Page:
That is the dual mandate of my department.
Here I might add that we should have no illusions about what we are up against. Since the initial passage of the current Immigration Act in 1976, the world has changed dramatically. More than ever before, people are on the move. For trade, tourism, investment, and education. To develop their skills, share their knowledge, and pursue their dreams. Canada has been an enormous beneficiary of this global movement of people. Immigration is a continuing source of our social, economic and cultural richness.
But organized criminals are also on the move, and threats to public health and
safety must always be taken seriously. In the eight months since I assumed this
portfolio, I have learned that the business of Citizenship and Immigration Canada is one of risk management. I have also learned that we have not always been very good at it. We must -- and we will -- do better.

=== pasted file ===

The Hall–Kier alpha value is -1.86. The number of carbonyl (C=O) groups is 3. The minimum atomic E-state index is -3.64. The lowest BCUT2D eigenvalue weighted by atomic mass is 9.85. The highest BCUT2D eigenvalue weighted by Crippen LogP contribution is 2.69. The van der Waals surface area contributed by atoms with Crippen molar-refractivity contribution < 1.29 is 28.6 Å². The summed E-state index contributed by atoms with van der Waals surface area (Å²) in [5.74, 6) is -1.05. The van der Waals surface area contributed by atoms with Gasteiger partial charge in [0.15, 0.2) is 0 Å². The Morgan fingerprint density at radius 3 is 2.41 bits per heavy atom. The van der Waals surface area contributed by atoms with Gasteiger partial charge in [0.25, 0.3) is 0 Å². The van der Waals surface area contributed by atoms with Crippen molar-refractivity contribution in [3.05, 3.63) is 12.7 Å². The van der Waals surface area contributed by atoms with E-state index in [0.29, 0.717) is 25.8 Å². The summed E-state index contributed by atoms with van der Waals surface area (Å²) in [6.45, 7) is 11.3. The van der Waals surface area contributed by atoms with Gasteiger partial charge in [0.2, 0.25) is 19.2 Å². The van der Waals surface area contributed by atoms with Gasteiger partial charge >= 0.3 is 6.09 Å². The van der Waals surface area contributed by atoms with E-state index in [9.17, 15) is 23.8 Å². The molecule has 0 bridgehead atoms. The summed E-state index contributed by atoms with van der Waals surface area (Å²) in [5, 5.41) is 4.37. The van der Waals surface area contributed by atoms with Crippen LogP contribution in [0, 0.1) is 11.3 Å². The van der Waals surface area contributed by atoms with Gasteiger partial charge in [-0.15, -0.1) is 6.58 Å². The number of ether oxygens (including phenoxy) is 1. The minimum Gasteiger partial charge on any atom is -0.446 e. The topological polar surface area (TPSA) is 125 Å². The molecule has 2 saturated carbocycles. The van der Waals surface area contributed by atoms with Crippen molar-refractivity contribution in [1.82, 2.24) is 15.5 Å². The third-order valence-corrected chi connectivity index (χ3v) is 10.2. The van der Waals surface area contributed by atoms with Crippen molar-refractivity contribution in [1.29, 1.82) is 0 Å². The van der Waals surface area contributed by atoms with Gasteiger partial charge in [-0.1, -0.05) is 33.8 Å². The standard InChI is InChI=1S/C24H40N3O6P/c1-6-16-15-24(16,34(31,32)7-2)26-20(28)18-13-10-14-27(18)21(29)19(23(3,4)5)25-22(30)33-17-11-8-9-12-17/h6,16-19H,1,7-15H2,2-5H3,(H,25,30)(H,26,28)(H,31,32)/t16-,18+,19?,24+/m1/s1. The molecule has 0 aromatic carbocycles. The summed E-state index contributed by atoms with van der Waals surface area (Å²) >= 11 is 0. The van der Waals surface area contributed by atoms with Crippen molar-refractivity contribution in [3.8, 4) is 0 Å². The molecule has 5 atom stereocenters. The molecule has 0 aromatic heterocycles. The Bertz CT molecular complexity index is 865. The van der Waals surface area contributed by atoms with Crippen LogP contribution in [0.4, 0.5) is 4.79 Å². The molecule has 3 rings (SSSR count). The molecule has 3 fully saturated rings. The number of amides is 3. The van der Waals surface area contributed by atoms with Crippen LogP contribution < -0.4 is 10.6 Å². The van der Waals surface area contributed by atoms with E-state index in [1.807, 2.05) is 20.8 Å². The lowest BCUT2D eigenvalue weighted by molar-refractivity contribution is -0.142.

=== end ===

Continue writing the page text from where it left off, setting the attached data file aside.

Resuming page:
Administrative changes are under way to provide overdue support to key offices at home and abroad in their efforts to improve client service, reduce backlogs,minimize litigation and confront every and any grievance or allegation of malfeasance quickly and fairly.
Funding announced in the recent Federal Budget will provide for strengthened
overseas interdiction, more immigration officers at our ports of entry, better medical and security screening of applicants, and an improved capacity for the timely removal of inadmissible persons from Canada.
Taken together -- these steps, this new funding, and the bill I tabled this morning -- will better enable Canada to both meet the challenges, and take advantage of the opportunities that lie ahead.
In closing, I want to point out that this bill is the result of extensive consultations since 1994, with Canadians, provincial and territorial ministers and officials, and countless non-governmental organizations.